Tucked away in campus is a natural history museum, home to polar bears, wolves and other wildlife
Written by
Will Krueger
Various animals are on display at the BYU–Hawaii Museum of Natural History.
Image By
Kelsie Carlson

Despite having several student employees and extensive displays, the BYU–Hawaii Museum of Natural History is often unheard of and overlooked by students.

Kristen Schlegel, a senior marine biology major from South Carolina and museum employee, said, “I don’t think it’s really advertised and there’s also a lot of people who get freaked out by taxidermized animals and all the different animals that seem real like they could attack or something. It’s really out of the way, most people don't come or stop around this part of campus.”

The Natural History Museum has displays and exhibits of wildlife from Hawaii, Alaska and North America. Also included in the museum are taxidermized animals including a polar bear, different breeds of wolf and samples of animal fur for visitors to touch.

Sun-woo Hwang, a sophomore communications major from South Korea, said, “I didn’t even know we had a museum on campus. I’ve never heard anything about it.”

Chelsea Medrano, a senior biology major from Oahu, Hawaii, shared her thoughts as to why not many students know about the museum. “I think because it’s tucked in a corner. When I was going through the new student orientation, it wasn’t even on the campus map. New students weren’t really being told anything about it.”

One way students can find out about the museum is through their classes, said Schlegel. “There are some professors who bring their classes here. One of the education professors brings her class here and we show them how we teach children about our exhibits. There are also a few biology classes that come in here for different assignments they have to do.”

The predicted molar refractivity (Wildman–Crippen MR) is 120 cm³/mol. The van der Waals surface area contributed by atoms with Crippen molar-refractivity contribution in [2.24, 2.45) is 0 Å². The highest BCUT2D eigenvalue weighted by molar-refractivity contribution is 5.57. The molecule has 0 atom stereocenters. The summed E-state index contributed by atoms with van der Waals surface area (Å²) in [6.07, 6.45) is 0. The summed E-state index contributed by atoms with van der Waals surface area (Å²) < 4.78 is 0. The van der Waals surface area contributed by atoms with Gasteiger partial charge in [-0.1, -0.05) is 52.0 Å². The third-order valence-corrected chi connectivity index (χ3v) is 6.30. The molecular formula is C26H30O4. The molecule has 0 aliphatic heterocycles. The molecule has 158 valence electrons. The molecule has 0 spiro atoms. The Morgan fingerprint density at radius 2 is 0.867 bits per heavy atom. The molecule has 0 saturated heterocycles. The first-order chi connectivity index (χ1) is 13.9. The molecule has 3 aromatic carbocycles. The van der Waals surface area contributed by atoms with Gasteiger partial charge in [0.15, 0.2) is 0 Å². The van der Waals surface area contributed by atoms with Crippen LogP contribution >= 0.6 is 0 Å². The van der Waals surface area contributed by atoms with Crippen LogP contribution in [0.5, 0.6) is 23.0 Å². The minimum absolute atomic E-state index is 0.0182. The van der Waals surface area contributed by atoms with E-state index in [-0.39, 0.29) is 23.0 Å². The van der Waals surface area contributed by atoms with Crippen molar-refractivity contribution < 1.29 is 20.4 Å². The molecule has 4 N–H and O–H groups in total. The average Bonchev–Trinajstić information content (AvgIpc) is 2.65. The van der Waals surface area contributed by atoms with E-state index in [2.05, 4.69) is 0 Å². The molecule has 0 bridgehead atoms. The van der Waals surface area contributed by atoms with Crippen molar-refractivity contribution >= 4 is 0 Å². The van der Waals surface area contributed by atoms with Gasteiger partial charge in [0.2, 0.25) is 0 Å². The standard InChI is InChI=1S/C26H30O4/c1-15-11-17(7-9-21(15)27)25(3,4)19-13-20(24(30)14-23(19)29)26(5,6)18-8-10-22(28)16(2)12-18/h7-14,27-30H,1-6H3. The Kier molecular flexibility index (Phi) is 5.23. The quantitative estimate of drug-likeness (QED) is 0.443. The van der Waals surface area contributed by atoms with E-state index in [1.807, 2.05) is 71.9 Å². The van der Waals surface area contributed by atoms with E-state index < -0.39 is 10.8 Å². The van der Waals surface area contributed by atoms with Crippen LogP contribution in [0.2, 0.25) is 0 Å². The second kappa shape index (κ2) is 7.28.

Schlegel said the museum was founded to educate the general public. “Our main goal is to teach people about animals they wouldn’t normally see in Hawaii or the Pacific Islands. The habitats we have are mostly tundra (like Alaska, near the arctic circle), we have a Hawaiian exhibit and then a North American forest. These are all animals you’d see in the mainland and Europe but not in the southern part of the world because it’s too warm.”

According to Schlegel, school groups visit often and occasionally students and members of the public visit. “We have special tours that we do and we teach kids who live here about native Hawaiian birds and shorebirds that they will see around. It’s good knowledge for them to learn about native Hawaiian things.

“We get a few people from the community, kids who want to come with their parents and community members. There are also students who occasionally come in out of curiosity. We usually just let people look around, but if they want a special tour they can definitely ask the person working and that person will give them a tour.”

Medrano said of the museum, “I feel like it needs more attention because a lot of work has been put into the museum to make it operate.”

Date Published
June 4, 2019
Last Edited
June 4, 2019